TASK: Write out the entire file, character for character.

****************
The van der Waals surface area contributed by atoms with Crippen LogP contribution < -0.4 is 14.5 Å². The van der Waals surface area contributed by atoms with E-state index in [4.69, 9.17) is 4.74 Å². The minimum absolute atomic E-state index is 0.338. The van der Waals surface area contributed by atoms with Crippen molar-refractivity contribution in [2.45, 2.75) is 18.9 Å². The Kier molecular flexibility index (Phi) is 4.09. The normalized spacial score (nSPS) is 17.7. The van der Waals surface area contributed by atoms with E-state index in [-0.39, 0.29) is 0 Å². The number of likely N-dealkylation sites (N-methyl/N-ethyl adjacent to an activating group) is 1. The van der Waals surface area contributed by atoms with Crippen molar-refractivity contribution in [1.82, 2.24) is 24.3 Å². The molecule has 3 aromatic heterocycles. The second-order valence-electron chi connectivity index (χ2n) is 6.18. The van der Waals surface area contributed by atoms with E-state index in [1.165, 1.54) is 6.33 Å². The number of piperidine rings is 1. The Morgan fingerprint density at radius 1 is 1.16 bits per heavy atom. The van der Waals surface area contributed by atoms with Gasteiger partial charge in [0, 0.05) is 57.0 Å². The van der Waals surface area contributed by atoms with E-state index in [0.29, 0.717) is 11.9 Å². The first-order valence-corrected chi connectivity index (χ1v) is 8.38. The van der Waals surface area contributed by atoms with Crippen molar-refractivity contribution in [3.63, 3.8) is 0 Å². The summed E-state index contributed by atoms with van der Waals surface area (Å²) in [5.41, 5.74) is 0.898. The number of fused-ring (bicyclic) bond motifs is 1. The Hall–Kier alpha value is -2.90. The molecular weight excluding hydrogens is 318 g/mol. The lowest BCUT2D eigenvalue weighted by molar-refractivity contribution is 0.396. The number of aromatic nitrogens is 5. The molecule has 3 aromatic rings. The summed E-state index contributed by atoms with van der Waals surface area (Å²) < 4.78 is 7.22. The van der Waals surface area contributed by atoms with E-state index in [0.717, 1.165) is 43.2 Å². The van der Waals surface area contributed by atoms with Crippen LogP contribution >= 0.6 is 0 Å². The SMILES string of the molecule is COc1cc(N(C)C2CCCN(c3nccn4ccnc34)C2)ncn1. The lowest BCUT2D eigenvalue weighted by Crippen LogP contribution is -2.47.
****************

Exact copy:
The van der Waals surface area contributed by atoms with Crippen LogP contribution < -0.4 is 14.5 Å². The van der Waals surface area contributed by atoms with E-state index in [4.69, 9.17) is 4.74 Å². The minimum absolute atomic E-state index is 0.338. The van der Waals surface area contributed by atoms with Crippen molar-refractivity contribution in [2.45, 2.75) is 18.9 Å². The Kier molecular flexibility index (Phi) is 4.09. The normalized spacial score (nSPS) is 17.7. The van der Waals surface area contributed by atoms with E-state index in [-0.39, 0.29) is 0 Å². The number of likely N-dealkylation sites (N-methyl/N-ethyl adjacent to an activating group) is 1. The van der Waals surface area contributed by atoms with Crippen molar-refractivity contribution in [1.82, 2.24) is 24.3 Å². The molecule has 3 aromatic heterocycles. The second-order valence-electron chi connectivity index (χ2n) is 6.18. The van der Waals surface area contributed by atoms with E-state index in [1.165, 1.54) is 6.33 Å². The number of piperidine rings is 1. The Morgan fingerprint density at radius 1 is 1.16 bits per heavy atom. The van der Waals surface area contributed by atoms with Gasteiger partial charge in [0, 0.05) is 57.0 Å². The van der Waals surface area contributed by atoms with E-state index in [0.29, 0.717) is 11.9 Å². The first-order valence-corrected chi connectivity index (χ1v) is 8.38. The van der Waals surface area contributed by atoms with Crippen molar-refractivity contribution in [3.63, 3.8) is 0 Å². The summed E-state index contributed by atoms with van der Waals surface area (Å²) in [5.41, 5.74) is 0.898. The number of fused-ring (bicyclic) bond motifs is 1. The Hall–Kier alpha value is -2.90. The molecular weight excluding hydrogens is 318 g/mol. The lowest BCUT2D eigenvalue weighted by molar-refractivity contribution is 0.396. The number of aromatic nitrogens is 5. The molecule has 3 aromatic rings. The summed E-state index contributed by atoms with van der Waals surface area (Å²) < 4.78 is 7.22. The van der Waals surface area contributed by atoms with E-state index in [0.717, 1.165) is 43.2 Å². The van der Waals surface area contributed by atoms with Crippen LogP contribution >= 0.6 is 0 Å². The SMILES string of the molecule is COc1cc(N(C)C2CCCN(c3nccn4ccnc34)C2)ncn1. The lowest BCUT2D eigenvalue weighted by Crippen LogP contribution is -2.47.